Elsewhere Toshiba sold its chip unit for $18 billion to a consortium led by Bain Capital and flogged its PC unit to Sharp, as Toshiba looked to recoup money following the disastrous collapse of its nuclear arm Westinghouse. Meanwhile Foxconn acquired Belkin in March for a cool $866 million, and Fujifilm announced its merger with Xerox in January. A court battle ensued, but the judge ruled that the merger was done in good faith and so it stands.

However, the sale saga of the year belongs to Broadcom in its pursuit of chip rival Qualcomm. With anti- competition watchdogs on high-alert and US President Donald Trump personally blocking the deal, the prospective $117 billion takeover came to an abrupt end in March after months of speculation. Meanwhile Google announced a $1.1 billion deal to acquire most of HTC’s smartphone design division, taking more than 2,000 staff members on board.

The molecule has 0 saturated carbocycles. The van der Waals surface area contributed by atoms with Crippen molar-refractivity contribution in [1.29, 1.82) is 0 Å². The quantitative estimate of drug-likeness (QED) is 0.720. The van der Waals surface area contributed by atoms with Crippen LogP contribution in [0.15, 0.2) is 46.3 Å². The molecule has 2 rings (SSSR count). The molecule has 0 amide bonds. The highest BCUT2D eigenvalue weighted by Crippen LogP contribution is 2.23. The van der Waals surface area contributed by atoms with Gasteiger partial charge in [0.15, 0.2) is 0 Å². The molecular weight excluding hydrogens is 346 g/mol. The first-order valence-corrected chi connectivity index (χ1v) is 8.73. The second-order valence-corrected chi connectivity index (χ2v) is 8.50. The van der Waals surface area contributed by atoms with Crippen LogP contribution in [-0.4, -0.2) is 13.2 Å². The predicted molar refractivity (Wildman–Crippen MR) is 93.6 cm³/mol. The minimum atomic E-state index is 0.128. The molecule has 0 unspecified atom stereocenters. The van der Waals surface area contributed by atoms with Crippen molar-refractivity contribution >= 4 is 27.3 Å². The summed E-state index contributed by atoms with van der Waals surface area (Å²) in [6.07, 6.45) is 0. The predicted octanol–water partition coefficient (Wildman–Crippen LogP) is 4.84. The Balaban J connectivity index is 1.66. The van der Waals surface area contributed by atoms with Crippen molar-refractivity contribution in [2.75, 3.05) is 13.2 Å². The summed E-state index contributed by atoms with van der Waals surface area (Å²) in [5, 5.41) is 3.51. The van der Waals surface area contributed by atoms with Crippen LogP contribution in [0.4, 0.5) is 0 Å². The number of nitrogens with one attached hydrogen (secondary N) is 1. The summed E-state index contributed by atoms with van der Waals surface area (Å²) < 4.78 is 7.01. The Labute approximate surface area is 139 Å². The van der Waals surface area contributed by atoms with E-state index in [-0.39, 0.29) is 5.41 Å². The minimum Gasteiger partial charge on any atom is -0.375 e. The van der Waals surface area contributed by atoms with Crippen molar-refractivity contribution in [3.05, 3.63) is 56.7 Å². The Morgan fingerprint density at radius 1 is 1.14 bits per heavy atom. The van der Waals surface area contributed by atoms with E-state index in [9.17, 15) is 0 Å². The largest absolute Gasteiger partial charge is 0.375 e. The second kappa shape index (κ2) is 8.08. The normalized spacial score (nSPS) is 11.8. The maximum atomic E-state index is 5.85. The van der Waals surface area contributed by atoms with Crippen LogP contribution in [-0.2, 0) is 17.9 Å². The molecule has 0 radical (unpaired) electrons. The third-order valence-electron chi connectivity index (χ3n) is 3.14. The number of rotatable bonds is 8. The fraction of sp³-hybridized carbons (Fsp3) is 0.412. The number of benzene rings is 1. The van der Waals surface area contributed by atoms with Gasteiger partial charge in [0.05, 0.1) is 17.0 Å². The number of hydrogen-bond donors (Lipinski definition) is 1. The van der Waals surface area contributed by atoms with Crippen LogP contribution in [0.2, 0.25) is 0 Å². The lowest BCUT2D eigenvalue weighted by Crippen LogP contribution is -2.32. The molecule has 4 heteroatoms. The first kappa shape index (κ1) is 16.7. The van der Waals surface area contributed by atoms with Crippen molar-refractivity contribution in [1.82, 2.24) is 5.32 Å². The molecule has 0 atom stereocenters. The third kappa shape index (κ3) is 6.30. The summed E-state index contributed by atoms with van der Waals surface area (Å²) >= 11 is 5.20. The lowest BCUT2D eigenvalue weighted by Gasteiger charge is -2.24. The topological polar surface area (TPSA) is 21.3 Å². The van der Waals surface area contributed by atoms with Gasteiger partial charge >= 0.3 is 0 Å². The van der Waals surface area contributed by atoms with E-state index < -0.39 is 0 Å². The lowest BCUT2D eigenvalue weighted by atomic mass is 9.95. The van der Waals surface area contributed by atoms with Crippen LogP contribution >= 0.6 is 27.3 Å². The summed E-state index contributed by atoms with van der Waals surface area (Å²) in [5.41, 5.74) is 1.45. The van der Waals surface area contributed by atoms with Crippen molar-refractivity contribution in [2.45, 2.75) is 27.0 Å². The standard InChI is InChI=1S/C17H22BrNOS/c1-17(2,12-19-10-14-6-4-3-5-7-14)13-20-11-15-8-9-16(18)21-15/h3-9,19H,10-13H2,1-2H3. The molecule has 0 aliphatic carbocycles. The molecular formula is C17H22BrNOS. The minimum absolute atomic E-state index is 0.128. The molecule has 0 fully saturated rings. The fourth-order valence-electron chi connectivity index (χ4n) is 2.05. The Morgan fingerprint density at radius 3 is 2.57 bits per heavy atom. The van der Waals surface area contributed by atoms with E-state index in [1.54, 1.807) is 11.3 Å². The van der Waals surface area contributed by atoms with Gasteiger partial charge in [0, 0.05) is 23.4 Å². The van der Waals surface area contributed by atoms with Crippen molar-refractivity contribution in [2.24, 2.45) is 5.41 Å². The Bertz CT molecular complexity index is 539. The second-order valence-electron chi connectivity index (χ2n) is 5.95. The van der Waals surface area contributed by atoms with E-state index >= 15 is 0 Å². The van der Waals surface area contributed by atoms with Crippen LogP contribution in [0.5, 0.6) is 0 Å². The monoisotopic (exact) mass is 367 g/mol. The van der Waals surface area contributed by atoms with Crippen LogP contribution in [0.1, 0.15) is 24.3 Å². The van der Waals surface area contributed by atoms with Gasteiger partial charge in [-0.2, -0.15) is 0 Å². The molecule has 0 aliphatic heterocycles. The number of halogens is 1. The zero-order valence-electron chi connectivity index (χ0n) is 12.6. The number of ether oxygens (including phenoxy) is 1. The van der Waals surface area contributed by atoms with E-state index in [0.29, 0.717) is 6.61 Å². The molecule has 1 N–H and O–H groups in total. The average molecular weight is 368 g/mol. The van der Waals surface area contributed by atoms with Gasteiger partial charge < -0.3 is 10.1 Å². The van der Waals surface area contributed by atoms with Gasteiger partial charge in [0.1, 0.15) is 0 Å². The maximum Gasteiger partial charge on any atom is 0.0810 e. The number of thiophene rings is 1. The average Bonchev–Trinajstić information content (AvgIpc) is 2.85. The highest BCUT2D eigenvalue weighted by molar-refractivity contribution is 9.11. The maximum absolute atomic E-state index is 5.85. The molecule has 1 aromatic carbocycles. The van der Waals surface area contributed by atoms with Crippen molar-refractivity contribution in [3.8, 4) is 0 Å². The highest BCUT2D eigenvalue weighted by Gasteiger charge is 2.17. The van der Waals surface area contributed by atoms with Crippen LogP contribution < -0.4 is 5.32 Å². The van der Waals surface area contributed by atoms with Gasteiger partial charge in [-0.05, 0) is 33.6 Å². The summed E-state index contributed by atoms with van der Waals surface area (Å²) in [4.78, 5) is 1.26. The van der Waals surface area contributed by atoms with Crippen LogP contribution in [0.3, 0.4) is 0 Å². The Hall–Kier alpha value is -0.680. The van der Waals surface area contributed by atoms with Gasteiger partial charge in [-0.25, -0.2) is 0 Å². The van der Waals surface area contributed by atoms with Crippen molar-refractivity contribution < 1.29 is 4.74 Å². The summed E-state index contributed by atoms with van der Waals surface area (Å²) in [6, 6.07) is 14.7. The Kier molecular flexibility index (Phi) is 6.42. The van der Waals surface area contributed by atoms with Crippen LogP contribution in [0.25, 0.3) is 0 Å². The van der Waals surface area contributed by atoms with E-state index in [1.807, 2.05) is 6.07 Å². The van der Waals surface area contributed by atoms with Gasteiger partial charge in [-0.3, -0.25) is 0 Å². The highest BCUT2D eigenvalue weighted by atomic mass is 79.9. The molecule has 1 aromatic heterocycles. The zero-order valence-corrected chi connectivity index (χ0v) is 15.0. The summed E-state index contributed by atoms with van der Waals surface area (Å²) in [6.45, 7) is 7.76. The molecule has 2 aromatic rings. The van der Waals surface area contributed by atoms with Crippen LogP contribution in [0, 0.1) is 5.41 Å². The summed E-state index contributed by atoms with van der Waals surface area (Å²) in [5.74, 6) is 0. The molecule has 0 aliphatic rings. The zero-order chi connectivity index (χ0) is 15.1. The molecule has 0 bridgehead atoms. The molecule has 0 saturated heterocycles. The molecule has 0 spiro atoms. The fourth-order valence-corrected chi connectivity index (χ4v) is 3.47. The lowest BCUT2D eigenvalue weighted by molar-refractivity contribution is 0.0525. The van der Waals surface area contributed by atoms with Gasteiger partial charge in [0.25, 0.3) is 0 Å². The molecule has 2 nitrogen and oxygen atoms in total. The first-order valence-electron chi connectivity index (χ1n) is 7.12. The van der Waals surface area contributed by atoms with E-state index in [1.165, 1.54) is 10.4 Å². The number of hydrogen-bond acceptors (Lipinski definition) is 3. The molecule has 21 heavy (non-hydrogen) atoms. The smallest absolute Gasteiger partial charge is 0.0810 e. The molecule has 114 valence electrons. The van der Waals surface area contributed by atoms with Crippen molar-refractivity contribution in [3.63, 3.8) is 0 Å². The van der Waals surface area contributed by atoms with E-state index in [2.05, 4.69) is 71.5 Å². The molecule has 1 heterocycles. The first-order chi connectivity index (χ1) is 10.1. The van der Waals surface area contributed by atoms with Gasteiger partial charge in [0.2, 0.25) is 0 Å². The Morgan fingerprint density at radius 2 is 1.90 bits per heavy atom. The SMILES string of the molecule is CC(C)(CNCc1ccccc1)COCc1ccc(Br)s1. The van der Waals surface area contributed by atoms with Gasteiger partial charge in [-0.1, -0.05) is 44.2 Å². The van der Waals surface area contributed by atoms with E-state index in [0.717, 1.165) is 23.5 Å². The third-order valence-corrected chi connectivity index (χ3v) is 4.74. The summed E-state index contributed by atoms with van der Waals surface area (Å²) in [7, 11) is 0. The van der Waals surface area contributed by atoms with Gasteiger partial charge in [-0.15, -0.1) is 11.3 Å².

On the back of high profile data breaches, a litany of liquidations and a glut of corruption scandals, it would be easy to be pessimistic about the past 12 months within the IT channel. However, among all the stink and corruption, innovation has gathered pace and drives positivity through all corners of the channel.

Advances in artificial intelligence, augmented reality, virtual reality, mixed reality, blockchain, 5G, microprocessors etc. give reason to cheer and celebrate the disruptors and innovators within the industry.

2018 will be remembered as the year Moore’s law began to slow down, but that is not through lack of innovation but because of it. In March, IBM unveiled the world’s smallest computer at its Think 2018 computer show. Smaller than a grain of salt the 1mm squared chip requires a microscope to see it. Consisting of tiny computer bristles with several hundred thousand transistors the tiny IBM chip reportedly has the computing power of an x86 chip from back in 1990.

The tiny devices are part of IBM’s vision for future technology that will be ‘cryptographic anchors’ embedded in everyday objects, used to ensure the object’s authenticity in combination with blockchain tech. Costing less than 10 cents to produce, the tiny chips are seen as an anti-fraud measure. For example, they could be applied to expensive gadgets so you can be sure you’re buying the real thing and not a knock-off.